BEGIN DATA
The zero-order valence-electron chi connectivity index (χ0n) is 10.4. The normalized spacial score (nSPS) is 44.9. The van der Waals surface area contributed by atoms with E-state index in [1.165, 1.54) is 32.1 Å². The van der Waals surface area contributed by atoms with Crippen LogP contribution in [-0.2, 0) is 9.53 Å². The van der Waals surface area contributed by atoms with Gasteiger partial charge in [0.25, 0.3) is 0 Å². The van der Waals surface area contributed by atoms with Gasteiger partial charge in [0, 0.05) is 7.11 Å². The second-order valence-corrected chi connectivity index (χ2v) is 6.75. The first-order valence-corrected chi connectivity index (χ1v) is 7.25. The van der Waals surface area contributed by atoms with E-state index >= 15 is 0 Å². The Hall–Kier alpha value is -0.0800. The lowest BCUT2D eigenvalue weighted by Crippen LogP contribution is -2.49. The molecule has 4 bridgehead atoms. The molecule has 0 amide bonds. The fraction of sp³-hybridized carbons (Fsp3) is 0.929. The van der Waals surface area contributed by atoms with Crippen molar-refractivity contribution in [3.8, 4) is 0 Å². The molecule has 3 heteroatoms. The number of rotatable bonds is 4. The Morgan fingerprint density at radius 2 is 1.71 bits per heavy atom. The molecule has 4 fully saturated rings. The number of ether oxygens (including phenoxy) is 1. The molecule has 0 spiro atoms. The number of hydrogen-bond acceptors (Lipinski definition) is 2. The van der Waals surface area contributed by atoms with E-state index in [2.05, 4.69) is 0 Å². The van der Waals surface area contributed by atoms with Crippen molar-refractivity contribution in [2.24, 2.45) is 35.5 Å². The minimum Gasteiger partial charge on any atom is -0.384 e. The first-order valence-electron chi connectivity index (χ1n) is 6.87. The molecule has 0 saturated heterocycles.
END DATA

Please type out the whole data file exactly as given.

The zero-order valence-electron chi connectivity index (χ0n) is 10.4. The normalized spacial score (nSPS) is 44.9. The van der Waals surface area contributed by atoms with E-state index in [1.165, 1.54) is 32.1 Å². The van der Waals surface area contributed by atoms with Crippen LogP contribution in [-0.2, 0) is 9.53 Å². The van der Waals surface area contributed by atoms with Gasteiger partial charge in [0.25, 0.3) is 0 Å². The van der Waals surface area contributed by atoms with Gasteiger partial charge in [0, 0.05) is 7.11 Å². The second-order valence-corrected chi connectivity index (χ2v) is 6.75. The first-order valence-corrected chi connectivity index (χ1v) is 7.25. The van der Waals surface area contributed by atoms with E-state index >= 15 is 0 Å². The Hall–Kier alpha value is -0.0800. The lowest BCUT2D eigenvalue weighted by Crippen LogP contribution is -2.49. The molecule has 4 bridgehead atoms. The molecule has 0 amide bonds. The fraction of sp³-hybridized carbons (Fsp3) is 0.929. The van der Waals surface area contributed by atoms with Crippen molar-refractivity contribution in [3.8, 4) is 0 Å². The molecule has 3 heteroatoms. The number of rotatable bonds is 4. The Morgan fingerprint density at radius 2 is 1.71 bits per heavy atom. The molecule has 4 fully saturated rings. The number of ether oxygens (including phenoxy) is 1. The molecule has 0 spiro atoms. The number of hydrogen-bond acceptors (Lipinski definition) is 2. The van der Waals surface area contributed by atoms with E-state index in [2.05, 4.69) is 0 Å². The van der Waals surface area contributed by atoms with Crippen molar-refractivity contribution in [2.24, 2.45) is 35.5 Å². The minimum Gasteiger partial charge on any atom is -0.384 e. The first-order valence-electron chi connectivity index (χ1n) is 6.87. The molecule has 0 saturated heterocycles.